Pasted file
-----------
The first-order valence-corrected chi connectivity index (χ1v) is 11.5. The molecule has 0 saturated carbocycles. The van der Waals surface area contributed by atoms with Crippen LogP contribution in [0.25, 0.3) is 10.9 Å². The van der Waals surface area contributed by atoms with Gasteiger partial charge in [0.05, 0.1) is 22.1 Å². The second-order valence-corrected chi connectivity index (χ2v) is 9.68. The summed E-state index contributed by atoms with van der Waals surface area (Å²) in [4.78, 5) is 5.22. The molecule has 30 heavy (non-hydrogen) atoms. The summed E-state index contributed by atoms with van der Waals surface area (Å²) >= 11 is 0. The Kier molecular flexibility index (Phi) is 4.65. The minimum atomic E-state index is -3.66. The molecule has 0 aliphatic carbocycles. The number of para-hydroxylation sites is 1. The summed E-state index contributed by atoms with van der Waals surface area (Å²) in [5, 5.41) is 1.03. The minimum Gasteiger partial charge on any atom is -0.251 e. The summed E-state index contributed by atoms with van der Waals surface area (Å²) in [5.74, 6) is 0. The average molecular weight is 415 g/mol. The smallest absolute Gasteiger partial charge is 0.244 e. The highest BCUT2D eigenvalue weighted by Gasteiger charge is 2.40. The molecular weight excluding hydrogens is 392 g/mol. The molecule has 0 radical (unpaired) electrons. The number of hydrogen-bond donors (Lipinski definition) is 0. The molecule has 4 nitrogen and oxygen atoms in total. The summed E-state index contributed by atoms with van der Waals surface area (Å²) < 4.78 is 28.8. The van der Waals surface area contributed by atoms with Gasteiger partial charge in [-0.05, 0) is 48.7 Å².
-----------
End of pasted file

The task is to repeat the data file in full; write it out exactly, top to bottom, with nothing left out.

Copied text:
The first-order valence-corrected chi connectivity index (χ1v) is 11.5. The molecule has 0 saturated carbocycles. The van der Waals surface area contributed by atoms with Crippen LogP contribution in [0.25, 0.3) is 10.9 Å². The van der Waals surface area contributed by atoms with Gasteiger partial charge in [0.05, 0.1) is 22.1 Å². The second-order valence-corrected chi connectivity index (χ2v) is 9.68. The summed E-state index contributed by atoms with van der Waals surface area (Å²) in [4.78, 5) is 5.22. The molecule has 30 heavy (non-hydrogen) atoms. The summed E-state index contributed by atoms with van der Waals surface area (Å²) >= 11 is 0. The Kier molecular flexibility index (Phi) is 4.65. The minimum atomic E-state index is -3.66. The molecule has 0 aliphatic carbocycles. The number of para-hydroxylation sites is 1. The summed E-state index contributed by atoms with van der Waals surface area (Å²) in [5, 5.41) is 1.03. The minimum Gasteiger partial charge on any atom is -0.251 e. The summed E-state index contributed by atoms with van der Waals surface area (Å²) in [5.74, 6) is 0. The average molecular weight is 415 g/mol. The smallest absolute Gasteiger partial charge is 0.244 e. The highest BCUT2D eigenvalue weighted by Gasteiger charge is 2.40. The molecular weight excluding hydrogens is 392 g/mol. The molecule has 0 radical (unpaired) electrons. The number of hydrogen-bond donors (Lipinski definition) is 0. The molecule has 4 nitrogen and oxygen atoms in total. The summed E-state index contributed by atoms with van der Waals surface area (Å²) < 4.78 is 28.8. The van der Waals surface area contributed by atoms with Gasteiger partial charge in [-0.05, 0) is 48.7 Å².